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Islamic State: Prosecutions

Question for Foreign and Commonwealth Office

UIN HL5931, tabled on 28 February 2018

To ask Her Majesty's Government, further to the answers by Lord Ahmad of Wimbledon on 28 February, whether their current assessment of the ability of Iraqi legal capacity and expertise indicates that prosecuting Daesh fighters in their courts will be possible soon; and whether they are considering the possibility of UN-sanctioned regional tribunals, in the territories of Iraq and Syria, in order to prosecute Daesh fighters.

Answered on

14 March 2018

Daesh must be held accountable for their crimes. Daesh fighters – regardless of their nationality – should be brought to justice according to legal due process.

The Investigative Team established under UN Security Council Resolution 2379 will gather evidence of Daesh crimes, beginning in Iraq. The Terms of Reference for the UN Investigative Team have been agreed and I look forward to its deployment. The UK has contributed £1 million to support the establishment of this team. We are encouraging other States to contribute to it. The UK is funding a project that builds Iraqi organisations' capacity to document and present evidence of gender-based violence.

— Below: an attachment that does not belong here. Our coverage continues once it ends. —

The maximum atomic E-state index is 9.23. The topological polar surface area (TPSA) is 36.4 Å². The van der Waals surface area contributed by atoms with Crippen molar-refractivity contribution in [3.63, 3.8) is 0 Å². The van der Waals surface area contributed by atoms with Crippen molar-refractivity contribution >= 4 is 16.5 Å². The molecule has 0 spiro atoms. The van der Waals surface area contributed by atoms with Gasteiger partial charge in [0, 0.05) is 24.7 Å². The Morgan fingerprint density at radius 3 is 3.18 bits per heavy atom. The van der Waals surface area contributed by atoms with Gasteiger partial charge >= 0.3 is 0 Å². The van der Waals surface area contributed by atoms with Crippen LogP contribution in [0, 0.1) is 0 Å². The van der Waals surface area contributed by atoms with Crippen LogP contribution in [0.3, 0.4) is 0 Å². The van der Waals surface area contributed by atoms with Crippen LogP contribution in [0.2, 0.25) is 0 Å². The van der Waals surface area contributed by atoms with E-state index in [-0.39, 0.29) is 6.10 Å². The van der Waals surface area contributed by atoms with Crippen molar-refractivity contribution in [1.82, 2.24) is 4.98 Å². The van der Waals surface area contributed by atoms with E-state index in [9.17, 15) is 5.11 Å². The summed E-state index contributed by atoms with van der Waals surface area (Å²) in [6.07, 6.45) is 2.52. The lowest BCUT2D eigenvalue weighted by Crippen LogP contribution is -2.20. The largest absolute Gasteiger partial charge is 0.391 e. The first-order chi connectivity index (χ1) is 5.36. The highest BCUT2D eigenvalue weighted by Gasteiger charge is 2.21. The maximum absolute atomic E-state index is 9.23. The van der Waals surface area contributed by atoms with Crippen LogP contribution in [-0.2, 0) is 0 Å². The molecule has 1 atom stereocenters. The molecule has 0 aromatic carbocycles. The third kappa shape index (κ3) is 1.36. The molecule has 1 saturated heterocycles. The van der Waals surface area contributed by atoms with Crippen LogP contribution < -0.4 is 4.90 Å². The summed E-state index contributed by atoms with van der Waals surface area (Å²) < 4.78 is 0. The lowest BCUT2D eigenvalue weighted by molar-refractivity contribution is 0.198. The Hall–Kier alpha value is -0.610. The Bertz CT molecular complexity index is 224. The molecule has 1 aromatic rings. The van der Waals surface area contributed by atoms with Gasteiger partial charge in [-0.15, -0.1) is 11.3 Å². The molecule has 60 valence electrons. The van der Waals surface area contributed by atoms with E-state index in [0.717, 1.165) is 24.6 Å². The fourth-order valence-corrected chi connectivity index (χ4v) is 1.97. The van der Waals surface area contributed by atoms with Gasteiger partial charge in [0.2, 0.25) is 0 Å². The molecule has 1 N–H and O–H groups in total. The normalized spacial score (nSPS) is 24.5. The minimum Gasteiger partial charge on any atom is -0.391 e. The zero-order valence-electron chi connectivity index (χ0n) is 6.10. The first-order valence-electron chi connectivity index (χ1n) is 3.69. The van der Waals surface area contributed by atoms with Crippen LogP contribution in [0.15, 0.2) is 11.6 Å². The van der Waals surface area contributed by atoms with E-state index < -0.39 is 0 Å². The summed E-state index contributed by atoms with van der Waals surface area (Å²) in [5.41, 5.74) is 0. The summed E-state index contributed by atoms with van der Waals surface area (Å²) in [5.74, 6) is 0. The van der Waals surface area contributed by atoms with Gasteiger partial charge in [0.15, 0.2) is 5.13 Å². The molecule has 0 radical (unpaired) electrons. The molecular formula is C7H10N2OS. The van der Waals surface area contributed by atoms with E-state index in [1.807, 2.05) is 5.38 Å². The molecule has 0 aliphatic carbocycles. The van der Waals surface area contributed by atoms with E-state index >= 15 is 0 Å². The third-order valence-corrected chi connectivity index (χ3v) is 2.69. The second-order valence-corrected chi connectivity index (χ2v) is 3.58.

The Investigative Team will collect evidence of acts that may amount to war crimes, crimes against humanity and genocide to the highest standards and ensure the broadest possible use of evidence. Iraq will be the primary intended recipient of the evidence, but it can be used to support prosecutions elsewhere. It may be that some form of international or hybrid justice mechanism may be appropriate in the future, but it is too early – and not for the UK alone – to pre-determine that.

We are working with the Iraqi judiciary to build their capacity. The Resolution calls on member states to provide similar support. The UN will soon deploy a 'Needs Assessment Mission' to Iraq to determine where member states and the UN should target their capacity building.